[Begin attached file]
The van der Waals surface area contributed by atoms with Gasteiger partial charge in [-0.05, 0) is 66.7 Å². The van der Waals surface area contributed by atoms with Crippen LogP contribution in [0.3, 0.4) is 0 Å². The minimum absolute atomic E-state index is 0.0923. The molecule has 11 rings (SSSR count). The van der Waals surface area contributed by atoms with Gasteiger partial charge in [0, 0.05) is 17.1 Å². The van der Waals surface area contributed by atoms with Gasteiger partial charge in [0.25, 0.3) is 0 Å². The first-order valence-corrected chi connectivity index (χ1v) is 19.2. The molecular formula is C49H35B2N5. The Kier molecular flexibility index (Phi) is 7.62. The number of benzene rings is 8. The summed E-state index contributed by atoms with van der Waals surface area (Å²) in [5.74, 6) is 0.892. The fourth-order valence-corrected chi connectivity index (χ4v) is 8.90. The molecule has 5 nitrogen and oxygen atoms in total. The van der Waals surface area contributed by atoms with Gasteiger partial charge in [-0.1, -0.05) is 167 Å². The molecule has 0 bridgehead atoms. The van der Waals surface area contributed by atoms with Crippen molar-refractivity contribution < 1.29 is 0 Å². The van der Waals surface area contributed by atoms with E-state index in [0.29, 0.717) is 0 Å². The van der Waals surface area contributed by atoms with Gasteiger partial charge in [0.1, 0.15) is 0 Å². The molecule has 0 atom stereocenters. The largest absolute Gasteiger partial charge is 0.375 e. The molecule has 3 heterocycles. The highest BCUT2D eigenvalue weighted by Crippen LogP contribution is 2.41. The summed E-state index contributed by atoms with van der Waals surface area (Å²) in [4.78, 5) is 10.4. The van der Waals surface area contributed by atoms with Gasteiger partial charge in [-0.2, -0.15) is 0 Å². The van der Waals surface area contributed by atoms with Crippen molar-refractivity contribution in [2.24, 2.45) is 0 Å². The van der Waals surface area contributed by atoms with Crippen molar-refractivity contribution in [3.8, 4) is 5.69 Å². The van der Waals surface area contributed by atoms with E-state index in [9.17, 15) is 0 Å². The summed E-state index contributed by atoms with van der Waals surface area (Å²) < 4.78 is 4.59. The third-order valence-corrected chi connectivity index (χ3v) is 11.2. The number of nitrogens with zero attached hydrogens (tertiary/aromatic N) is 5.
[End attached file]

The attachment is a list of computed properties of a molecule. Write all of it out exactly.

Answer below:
The van der Waals surface area contributed by atoms with Gasteiger partial charge in [-0.05, 0) is 66.7 Å². The van der Waals surface area contributed by atoms with Crippen LogP contribution in [0.3, 0.4) is 0 Å². The minimum absolute atomic E-state index is 0.0923. The molecule has 11 rings (SSSR count). The van der Waals surface area contributed by atoms with Gasteiger partial charge in [0, 0.05) is 17.1 Å². The van der Waals surface area contributed by atoms with Gasteiger partial charge in [0.25, 0.3) is 0 Å². The first-order valence-corrected chi connectivity index (χ1v) is 19.2. The molecular formula is C49H35B2N5. The Kier molecular flexibility index (Phi) is 7.62. The number of benzene rings is 8. The summed E-state index contributed by atoms with van der Waals surface area (Å²) in [5.74, 6) is 0.892. The fourth-order valence-corrected chi connectivity index (χ4v) is 8.90. The molecule has 5 nitrogen and oxygen atoms in total. The van der Waals surface area contributed by atoms with Gasteiger partial charge in [-0.1, -0.05) is 167 Å². The molecule has 0 bridgehead atoms. The van der Waals surface area contributed by atoms with Crippen molar-refractivity contribution < 1.29 is 0 Å². The van der Waals surface area contributed by atoms with E-state index in [0.29, 0.717) is 0 Å². The van der Waals surface area contributed by atoms with Gasteiger partial charge in [0.1, 0.15) is 0 Å². The molecule has 0 atom stereocenters. The largest absolute Gasteiger partial charge is 0.375 e. The molecule has 3 heterocycles. The highest BCUT2D eigenvalue weighted by Crippen LogP contribution is 2.41. The summed E-state index contributed by atoms with van der Waals surface area (Å²) in [4.78, 5) is 10.4. The van der Waals surface area contributed by atoms with Gasteiger partial charge in [-0.2, -0.15) is 0 Å². The van der Waals surface area contributed by atoms with Crippen molar-refractivity contribution in [2.24, 2.45) is 0 Å². The van der Waals surface area contributed by atoms with Crippen molar-refractivity contribution in [3.8, 4) is 5.69 Å². The van der Waals surface area contributed by atoms with E-state index in [9.17, 15) is 0 Å². The summed E-state index contributed by atoms with van der Waals surface area (Å²) < 4.78 is 4.59. The third-order valence-corrected chi connectivity index (χ3v) is 11.2. The number of nitrogens with zero attached hydrogens (tertiary/aromatic N) is 5.